Saturday, May 24, 2008

Remember the Alamo -- Jonathan Lindley

Above: Battle of the Alamo

Jonathan Lindley -- Alamo Defender

Jonathan Lindley was a younger brother of our direct ancestor, Basheba Lindley, wife of John Sadler.

Jonathan L. Lindley, born 12 Feb 1814 in Sangamon County, Illinois. Some say that Jonathan was a surveyor for early Texas colonists and a resident of Gonzales. He is reported as being a Private artilleryman in Capt. Carey’s artillery company of the Alamo garrison.
Jonathan was the third child and oldest son of Samuel Washington Lindley (b. 1788 NC) and Elizabeth Whitley. Samuel W. Lindley is said to have come to the DeWitt Colony from Illinois about 1833. According to descendants, Samuel's first wife Mary (Polly) Hall died after the birth to their first child Sarah. Samuel then married Elizabeth Whitley, with whom he had his remaining children except Amanda.
(**Note: Many histories still list Polly Hall as the mother of Jonathan. I believe this to be incorrect and believe Elizabeth Whitely to be the mother of Jonathan. Check out the Jonathan Lindley research file at the DRT Library at the Alamo for further info on the correct mother for Jonathan Lindley.)

On 3 May 1835, Jonathan, a single man, was granted a quarter league of land in the William Pace survey in Polk County, TX. He participated in the Battle of Bexar on 14 Dec 1835 after which he, as many others, returned home for Christmas hoping that the Revolution was over. Lindley joined Capt. Carey’s Company in the regular Texas Army in the fall of 1835. Lindley was at home in Gonzales when he joined the Gonzales Relief Force to return to his post at the Alamo. His heirs received 1280 acres bounty for service in Panola Co, TX near Carthage.
After the Battle of San Jacinto, the surviving Lindley family re-settled in MontgomeryCo, TX. In the Lindley Cemetery 5 miles north of Anderson in Grimes Co, TX is a HISTORICAL MARKER honoring Jonathan L. Lindley.
Jonathan's father, Samuel Washington Lindley, was born in 1788 in North Carolina and married a woman named Elizabeth [Whitley].  While still living in Illinois, ten children were born to that union: Barsheba (March 5, 1811); Polly (1812); Jonathan (February 12, 1814); Elizabeth (March 24, 1815); William (September 29, 1817); Martha (July 30, 1821); Samuel W. Jr. (July 30,1823); Rachel (1827); John (1829); and James (March 13, 1831).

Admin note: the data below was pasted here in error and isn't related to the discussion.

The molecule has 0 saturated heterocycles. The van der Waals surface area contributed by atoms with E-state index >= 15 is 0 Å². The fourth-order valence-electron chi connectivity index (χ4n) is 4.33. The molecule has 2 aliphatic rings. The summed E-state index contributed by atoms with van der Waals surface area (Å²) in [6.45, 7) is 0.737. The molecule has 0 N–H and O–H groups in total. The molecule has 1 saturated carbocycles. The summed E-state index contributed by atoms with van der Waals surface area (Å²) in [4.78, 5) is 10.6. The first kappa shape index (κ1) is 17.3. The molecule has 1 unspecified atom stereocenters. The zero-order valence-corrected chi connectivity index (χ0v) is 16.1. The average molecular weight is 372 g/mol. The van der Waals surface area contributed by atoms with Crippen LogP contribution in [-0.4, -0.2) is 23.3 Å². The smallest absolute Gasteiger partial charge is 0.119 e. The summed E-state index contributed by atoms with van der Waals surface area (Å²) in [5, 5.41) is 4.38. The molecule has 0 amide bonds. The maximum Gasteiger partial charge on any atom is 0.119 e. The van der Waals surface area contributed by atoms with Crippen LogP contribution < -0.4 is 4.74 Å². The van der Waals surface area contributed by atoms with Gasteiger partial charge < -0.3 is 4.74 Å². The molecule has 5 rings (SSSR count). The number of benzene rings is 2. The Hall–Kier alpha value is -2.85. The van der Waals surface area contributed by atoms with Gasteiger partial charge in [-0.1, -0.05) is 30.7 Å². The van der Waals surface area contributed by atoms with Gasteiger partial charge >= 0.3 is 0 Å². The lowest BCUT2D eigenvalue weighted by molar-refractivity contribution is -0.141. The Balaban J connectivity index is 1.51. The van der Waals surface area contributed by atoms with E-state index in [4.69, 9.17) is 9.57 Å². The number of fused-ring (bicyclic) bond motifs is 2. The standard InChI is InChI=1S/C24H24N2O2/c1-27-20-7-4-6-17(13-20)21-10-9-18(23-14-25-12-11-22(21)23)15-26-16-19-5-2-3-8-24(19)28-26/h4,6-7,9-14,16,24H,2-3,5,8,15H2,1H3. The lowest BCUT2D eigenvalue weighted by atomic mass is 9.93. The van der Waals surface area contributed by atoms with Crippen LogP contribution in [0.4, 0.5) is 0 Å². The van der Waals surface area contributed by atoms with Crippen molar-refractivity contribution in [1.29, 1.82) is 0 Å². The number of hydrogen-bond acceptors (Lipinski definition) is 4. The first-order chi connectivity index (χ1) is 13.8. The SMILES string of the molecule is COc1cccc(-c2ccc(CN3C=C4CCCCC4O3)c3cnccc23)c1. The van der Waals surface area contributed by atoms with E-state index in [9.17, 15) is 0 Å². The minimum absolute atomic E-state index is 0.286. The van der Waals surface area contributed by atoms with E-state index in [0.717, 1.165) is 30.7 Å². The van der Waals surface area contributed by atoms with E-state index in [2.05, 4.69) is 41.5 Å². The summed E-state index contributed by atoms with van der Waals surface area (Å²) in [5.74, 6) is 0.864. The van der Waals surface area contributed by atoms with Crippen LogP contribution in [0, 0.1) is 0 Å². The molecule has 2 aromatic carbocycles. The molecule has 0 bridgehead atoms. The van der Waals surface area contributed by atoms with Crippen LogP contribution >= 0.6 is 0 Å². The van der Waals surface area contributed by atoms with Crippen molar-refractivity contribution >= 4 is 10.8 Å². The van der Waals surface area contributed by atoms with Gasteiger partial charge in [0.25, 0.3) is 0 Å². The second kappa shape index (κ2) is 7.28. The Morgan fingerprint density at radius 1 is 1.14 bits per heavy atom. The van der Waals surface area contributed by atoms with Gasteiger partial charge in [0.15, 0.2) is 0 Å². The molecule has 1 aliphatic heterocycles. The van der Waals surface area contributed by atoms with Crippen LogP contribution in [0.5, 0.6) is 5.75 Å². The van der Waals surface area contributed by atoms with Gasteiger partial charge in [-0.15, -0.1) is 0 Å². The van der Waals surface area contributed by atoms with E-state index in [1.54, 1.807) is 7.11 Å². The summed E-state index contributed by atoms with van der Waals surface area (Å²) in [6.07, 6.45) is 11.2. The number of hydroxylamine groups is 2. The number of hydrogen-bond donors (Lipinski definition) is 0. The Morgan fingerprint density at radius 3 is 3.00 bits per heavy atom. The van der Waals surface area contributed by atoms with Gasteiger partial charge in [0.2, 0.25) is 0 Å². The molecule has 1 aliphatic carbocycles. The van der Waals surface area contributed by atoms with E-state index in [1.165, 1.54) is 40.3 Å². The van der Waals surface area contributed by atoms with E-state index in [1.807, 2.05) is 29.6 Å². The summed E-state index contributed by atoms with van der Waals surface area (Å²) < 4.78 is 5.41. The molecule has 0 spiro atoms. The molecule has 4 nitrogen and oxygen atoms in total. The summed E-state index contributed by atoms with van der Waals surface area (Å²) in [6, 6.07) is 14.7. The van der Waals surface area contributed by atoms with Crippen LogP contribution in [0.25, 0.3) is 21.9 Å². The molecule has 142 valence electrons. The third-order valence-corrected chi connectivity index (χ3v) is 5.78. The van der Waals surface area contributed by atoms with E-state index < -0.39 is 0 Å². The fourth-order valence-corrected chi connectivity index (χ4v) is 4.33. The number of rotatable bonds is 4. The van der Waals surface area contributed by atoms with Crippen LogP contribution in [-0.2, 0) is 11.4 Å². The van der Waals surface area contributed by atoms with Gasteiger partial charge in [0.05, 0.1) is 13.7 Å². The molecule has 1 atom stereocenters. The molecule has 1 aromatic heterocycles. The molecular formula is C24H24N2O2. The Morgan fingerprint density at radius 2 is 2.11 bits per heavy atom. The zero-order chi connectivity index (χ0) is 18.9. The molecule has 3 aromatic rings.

Jonathan, the third child and eldest son of Samuel W. and Elizabeth (Whitley) Lindley, migrated to Texas with his family in 1833 to colonize land in the DeWitt Colony. As an unmarried man, on July 17, 1835 he was granted a one-fourth league of land (640 acres) as a headright in the William Pace Mexican League, originally titled May 3, 1835. Jonathan was a surveyor and spent most of his time surveying the land of other colonists.

Jonathan was greatly influenced by the early leaders of Texas during the pre-Texas Revolution period. Jonathan was with Ben Milam when the Texans took San Antonio in December, 1835. Jonathan with many others left San Antonio before Christmas, 1835 and returned to their families, believing that the revolution was about over. Tradition stated that Jonathan was the true spirit that kindled the flame for freedom in the Lindley family. As evidenced by a document containing information given by his father, Jonathan joined the Texas Revolutionary forces in the fall of 1835.

A document of the Republic of Texas signed May 14, 1839 by General Albert Sidney Johnston, Secretary of War, Republic of Texas, further gave evidence that Jonathan Lindley joined the army of Texas December 14, 1835 and served until his death at the Alamo March 6,1836. At Gonzales in late February, 1836 after calls for aid from Travis at the Alamo, Jonathan joined Captain Albert Martin's band of men who were later known as "The Immortal Thirty-Two Men from Gonzales." Jonathan Lindley, with the other defenders of the Alamo, was killed March 6, 1836.

1836 Telegraph and Texas Register (newspaper) listing some of the men who died at the Alamo.

Baker & Bordens, editor. Telegraph and Texas Register (San Felipe de Austin [i.e. San Felipe], Tex.), Vol. 1, No. 21, Ed. 1, Thursday, March 24, 1836, Newspaper; digital images, ( ), University of North Texas Libraries, The Portal to Texas History,; crediting Dolph Briscoe Center for American History, Austin, Texas.)